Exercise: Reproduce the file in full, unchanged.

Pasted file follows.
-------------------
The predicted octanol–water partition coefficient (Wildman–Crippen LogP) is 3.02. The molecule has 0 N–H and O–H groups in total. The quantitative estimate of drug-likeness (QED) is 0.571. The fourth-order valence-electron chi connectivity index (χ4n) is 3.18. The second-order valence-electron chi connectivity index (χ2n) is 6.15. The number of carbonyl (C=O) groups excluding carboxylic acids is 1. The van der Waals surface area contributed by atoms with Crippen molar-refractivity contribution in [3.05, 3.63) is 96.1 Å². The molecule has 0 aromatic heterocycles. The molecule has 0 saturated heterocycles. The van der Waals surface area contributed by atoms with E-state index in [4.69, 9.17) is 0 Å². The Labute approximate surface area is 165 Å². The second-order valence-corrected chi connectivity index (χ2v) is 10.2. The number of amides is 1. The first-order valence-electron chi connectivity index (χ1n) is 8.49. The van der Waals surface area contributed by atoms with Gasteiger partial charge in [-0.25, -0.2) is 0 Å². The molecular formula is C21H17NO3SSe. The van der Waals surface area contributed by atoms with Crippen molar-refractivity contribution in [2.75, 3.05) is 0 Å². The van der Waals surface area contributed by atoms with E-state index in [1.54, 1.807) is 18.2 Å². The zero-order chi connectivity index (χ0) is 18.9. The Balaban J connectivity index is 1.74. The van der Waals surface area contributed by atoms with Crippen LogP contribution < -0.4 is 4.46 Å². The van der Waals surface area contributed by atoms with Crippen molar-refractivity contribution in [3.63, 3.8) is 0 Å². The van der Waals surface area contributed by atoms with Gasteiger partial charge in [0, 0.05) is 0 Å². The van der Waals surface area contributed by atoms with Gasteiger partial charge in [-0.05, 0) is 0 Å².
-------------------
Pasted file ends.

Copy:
The predicted octanol–water partition coefficient (Wildman–Crippen LogP) is 3.02. The molecule has 0 N–H and O–H groups in total. The quantitative estimate of drug-likeness (QED) is 0.571. The fourth-order valence-electron chi connectivity index (χ4n) is 3.18. The second-order valence-electron chi connectivity index (χ2n) is 6.15. The number of carbonyl (C=O) groups excluding carboxylic acids is 1. The van der Waals surface area contributed by atoms with Crippen molar-refractivity contribution in [3.05, 3.63) is 96.1 Å². The molecule has 0 aromatic heterocycles. The molecule has 0 saturated heterocycles. The van der Waals surface area contributed by atoms with E-state index in [4.69, 9.17) is 0 Å². The Labute approximate surface area is 165 Å². The second-order valence-corrected chi connectivity index (χ2v) is 10.2. The number of amides is 1. The first-order valence-electron chi connectivity index (χ1n) is 8.49. The van der Waals surface area contributed by atoms with Gasteiger partial charge in [-0.25, -0.2) is 0 Å². The molecular formula is C21H17NO3SSe. The van der Waals surface area contributed by atoms with Crippen molar-refractivity contribution in [2.75, 3.05) is 0 Å². The van der Waals surface area contributed by atoms with E-state index in [1.54, 1.807) is 18.2 Å². The zero-order chi connectivity index (χ0) is 18.9. The Balaban J connectivity index is 1.74. The van der Waals surface area contributed by atoms with Crippen LogP contribution < -0.4 is 4.46 Å². The van der Waals surface area contributed by atoms with Crippen molar-refractivity contribution in [3.63, 3.8) is 0 Å². The van der Waals surface area contributed by atoms with Gasteiger partial charge in [0, 0.05) is 0 Å². The van der Waals surface area contributed by atoms with Gasteiger partial charge in [-0.05, 0) is 0 Å².